In the embodiments of the disclosure, each of the reference point pixels 311 to 313 may have the first value (e.g., 255). Besides, each of the reference point pixels 311 to 313 may be surrounded by N (e.g., 8) surrounding pixels, and the surrounding pixels of each of the reference point pixels 311 to 313 may include N1 (e.g., 3) first surrounding pixels with the first value and N2 (e.g., 0) second surrounding pixels with the second value (e.g., 5), where N, N1, and N2 are positive integers.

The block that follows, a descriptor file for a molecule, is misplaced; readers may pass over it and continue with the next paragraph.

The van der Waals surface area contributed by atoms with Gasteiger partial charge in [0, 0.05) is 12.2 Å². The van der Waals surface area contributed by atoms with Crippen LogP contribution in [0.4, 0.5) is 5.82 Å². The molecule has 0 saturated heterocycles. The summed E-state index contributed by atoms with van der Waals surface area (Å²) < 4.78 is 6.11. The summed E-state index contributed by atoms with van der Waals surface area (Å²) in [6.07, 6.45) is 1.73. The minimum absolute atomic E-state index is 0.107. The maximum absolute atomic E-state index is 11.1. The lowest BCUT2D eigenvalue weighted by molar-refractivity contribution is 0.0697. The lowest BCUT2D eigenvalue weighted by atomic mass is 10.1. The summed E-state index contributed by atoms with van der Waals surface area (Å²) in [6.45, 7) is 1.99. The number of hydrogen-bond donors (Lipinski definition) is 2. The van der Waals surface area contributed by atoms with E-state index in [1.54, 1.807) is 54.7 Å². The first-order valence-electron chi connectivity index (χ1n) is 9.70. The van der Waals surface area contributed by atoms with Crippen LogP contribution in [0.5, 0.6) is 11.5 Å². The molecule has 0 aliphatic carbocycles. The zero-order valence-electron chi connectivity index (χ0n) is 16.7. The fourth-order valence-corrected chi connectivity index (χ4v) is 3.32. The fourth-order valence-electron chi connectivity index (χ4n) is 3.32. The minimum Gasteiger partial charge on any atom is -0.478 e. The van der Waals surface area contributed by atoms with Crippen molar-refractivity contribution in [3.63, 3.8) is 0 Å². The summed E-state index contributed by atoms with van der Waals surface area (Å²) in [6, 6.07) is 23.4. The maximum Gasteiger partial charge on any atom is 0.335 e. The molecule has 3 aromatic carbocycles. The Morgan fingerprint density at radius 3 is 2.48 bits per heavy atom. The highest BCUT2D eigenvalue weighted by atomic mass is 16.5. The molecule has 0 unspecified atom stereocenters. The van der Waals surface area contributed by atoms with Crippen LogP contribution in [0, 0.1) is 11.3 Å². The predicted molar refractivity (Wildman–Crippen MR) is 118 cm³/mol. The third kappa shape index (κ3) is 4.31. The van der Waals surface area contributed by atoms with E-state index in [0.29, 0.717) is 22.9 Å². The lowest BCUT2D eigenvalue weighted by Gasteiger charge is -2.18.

In an embodiment, among the surrounding pixels of the reference point pixel 311, the first surrounding pixels (i.e., the pixels located in a range 311a) are arranged in a straight line, and the second surrounding pixels (i.e., the pixels located in a range 311b) are arranged in a C shape.

In an embodiment, among the surrounding pixels of the reference point pixel 312, the first surrounding pixels (i.e., the pixels located in a range 312a) are arranged in an L shape, and the second surrounding pixels (i.e., the pixels located in a range 312b) are arranged in an L shape.

In an embodiment, among the surrounding pixels of the reference point pixel 313, the first surrounding pixels (i.e., the pixels located in a range 313a) are arranged in an L shape, and the second surrounding pixels (i.e., the pixels located in a range 313b) are arranged in an L shape.